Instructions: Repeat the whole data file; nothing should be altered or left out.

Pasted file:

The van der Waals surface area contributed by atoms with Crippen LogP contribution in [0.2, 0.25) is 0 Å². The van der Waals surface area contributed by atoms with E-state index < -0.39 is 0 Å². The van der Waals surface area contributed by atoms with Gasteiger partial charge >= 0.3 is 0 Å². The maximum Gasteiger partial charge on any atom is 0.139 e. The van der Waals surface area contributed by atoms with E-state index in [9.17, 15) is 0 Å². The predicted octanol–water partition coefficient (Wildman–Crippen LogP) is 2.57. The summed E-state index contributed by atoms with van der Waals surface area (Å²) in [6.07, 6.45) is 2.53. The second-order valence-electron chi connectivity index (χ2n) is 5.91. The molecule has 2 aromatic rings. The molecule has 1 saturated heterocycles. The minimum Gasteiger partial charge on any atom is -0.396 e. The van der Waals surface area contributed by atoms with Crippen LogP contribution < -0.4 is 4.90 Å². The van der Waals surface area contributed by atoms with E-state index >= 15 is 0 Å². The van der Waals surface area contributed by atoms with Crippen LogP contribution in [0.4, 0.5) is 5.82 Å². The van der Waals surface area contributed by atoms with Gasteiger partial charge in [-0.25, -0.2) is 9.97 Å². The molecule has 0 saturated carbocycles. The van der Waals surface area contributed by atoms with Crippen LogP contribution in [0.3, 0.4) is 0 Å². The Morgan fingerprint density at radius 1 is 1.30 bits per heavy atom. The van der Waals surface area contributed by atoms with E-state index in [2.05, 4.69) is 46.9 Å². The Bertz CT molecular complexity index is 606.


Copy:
The van der Waals surface area contributed by atoms with Crippen LogP contribution in [0.2, 0.25) is 0 Å². The van der Waals surface area contributed by atoms with E-state index < -0.39 is 0 Å². The van der Waals surface area contributed by atoms with Gasteiger partial charge >= 0.3 is 0 Å². The maximum Gasteiger partial charge on any atom is 0.139 e. The van der Waals surface area contributed by atoms with E-state index in [9.17, 15) is 0 Å². The predicted octanol–water partition coefficient (Wildman–Crippen LogP) is 2.57. The summed E-state index contributed by atoms with van der Waals surface area (Å²) in [6.07, 6.45) is 2.53. The second-order valence-electron chi connectivity index (χ2n) is 5.91. The molecule has 2 aromatic rings. The molecule has 1 saturated heterocycles. The minimum Gasteiger partial charge on any atom is -0.396 e. The van der Waals surface area contributed by atoms with Crippen LogP contribution < -0.4 is 4.90 Å². The van der Waals surface area contributed by atoms with E-state index >= 15 is 0 Å². The van der Waals surface area contributed by atoms with Crippen LogP contribution in [0.4, 0.5) is 5.82 Å². The van der Waals surface area contributed by atoms with Gasteiger partial charge in [-0.25, -0.2) is 9.97 Å². The molecule has 0 saturated carbocycles. The van der Waals surface area contributed by atoms with Crippen LogP contribution in [0.3, 0.4) is 0 Å². The Morgan fingerprint density at radius 1 is 1.30 bits per heavy atom. The van der Waals surface area contributed by atoms with E-state index in [2.05, 4.69) is 46.9 Å². The Bertz CT molecular complexity index is 606.